10-mile Underline project drives forward in Miami

by Morgan Mereday

With Miami’s new 10-mile Underline project underway, the ‘Magic City’ looks to be changing for the better.  

Meg Daly, previous marketing director turned founder of the nonprofit group Friends of the Underline, has teamed up with the Miami-Dade County and designers from the James Corner Field Operations, known for their work on New York City’s Highline, in tackling the massive construction job. The 10-mile long mixed-use park will extend from downtown Miami to Dadeland’s South Station, providing urban space for safe transit and recreation.

The target design includes two 10-mile-long individual parallel pathways, with one dedicated to walking pedestrians or those on foot, and the other for bicyclists. The pathways will connect to several landscape spaces such as parks, playgrounds, gardens, and other locations for neighborly social gatherings.   

Although Daly has already acquired $90 million in funding from Miami, Coral Gables, Miami-Dade County and the state of Florida, the overall cost of the project could reach as much as $120 million.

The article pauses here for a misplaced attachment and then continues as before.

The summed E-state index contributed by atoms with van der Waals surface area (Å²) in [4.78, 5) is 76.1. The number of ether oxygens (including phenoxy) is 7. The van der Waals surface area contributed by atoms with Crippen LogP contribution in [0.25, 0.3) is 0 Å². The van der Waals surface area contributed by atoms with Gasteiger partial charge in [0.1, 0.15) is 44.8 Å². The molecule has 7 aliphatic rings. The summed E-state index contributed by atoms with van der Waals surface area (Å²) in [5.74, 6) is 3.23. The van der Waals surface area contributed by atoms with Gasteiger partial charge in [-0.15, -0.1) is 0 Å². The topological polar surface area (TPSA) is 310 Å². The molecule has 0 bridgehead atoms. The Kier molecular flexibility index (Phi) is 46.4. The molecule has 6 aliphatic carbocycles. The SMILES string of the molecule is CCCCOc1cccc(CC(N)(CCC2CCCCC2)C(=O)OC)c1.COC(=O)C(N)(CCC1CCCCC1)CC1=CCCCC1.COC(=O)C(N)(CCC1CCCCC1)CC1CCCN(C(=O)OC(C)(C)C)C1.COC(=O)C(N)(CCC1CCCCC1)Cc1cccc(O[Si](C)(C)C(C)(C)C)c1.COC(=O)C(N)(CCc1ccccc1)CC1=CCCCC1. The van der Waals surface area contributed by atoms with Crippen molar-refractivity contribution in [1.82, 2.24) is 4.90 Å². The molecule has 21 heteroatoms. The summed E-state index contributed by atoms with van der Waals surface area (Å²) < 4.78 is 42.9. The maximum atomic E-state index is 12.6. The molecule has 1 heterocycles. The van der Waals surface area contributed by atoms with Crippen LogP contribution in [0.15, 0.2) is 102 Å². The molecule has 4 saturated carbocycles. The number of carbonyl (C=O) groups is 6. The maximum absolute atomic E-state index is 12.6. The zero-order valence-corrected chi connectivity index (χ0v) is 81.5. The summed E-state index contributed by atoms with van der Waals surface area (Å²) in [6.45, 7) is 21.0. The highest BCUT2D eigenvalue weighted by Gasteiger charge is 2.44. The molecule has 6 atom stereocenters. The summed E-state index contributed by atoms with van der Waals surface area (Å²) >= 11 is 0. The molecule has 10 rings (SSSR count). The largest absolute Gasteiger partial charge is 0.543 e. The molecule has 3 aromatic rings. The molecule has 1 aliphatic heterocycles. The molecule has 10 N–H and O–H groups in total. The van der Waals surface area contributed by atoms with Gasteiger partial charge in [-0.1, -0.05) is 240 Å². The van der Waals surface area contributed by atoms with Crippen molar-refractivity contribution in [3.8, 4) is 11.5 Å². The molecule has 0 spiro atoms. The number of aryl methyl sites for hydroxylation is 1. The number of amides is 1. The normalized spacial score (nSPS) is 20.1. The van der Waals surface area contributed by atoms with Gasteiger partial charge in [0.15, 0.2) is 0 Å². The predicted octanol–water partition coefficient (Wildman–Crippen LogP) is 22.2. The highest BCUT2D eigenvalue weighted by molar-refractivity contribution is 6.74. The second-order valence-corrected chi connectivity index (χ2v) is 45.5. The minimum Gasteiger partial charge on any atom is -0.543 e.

Daly credits her drive to complete the Underline project to her recently deceased father, Parker Thomson.   

“I had what I call this crazy idea. My Dad was the second person I told after my husband,” said Daly in an interview with the Miami Herald. “He’s always been one of the greatest sounding boards. And he said, ‘I don’t think it’s crazy. I think it’s a great idea.’ ” 

Miami’s commitment to the Underline hints at a game changer for the city and its residents. The extensive park will improve the quality of life for the 125,000 residents, connecting neighborhoods, promoting outdoor activities, generating economic productivity, and encouraging Metrorail use and active commuting such as bicycling, its designers say. Developers and property owners have already begun searching for possible café, market, restaurant, and other commercial property spaces for development.  

The Underline project has gained attention in its attempt to prioritize safety, too. In a study ranking the most dangerous cities for pedestrians, the state of Florida dominated the top half of the list and has continued to lead the chart over the past four years, according to a study by Smart Growth America’s National Complete Streets Coalition. The research found that car-dependent communities lacking in wider streets and pedestrian based framework adaptations were the most fatal locations for walkers. Miami-Fort Lauderdale-West Palm Beach, Florida ranked 11 on the list of the top 20 deadliest places for strollers. The city hopes the Underline will combat pedestrian risks for its residents and drivers.  

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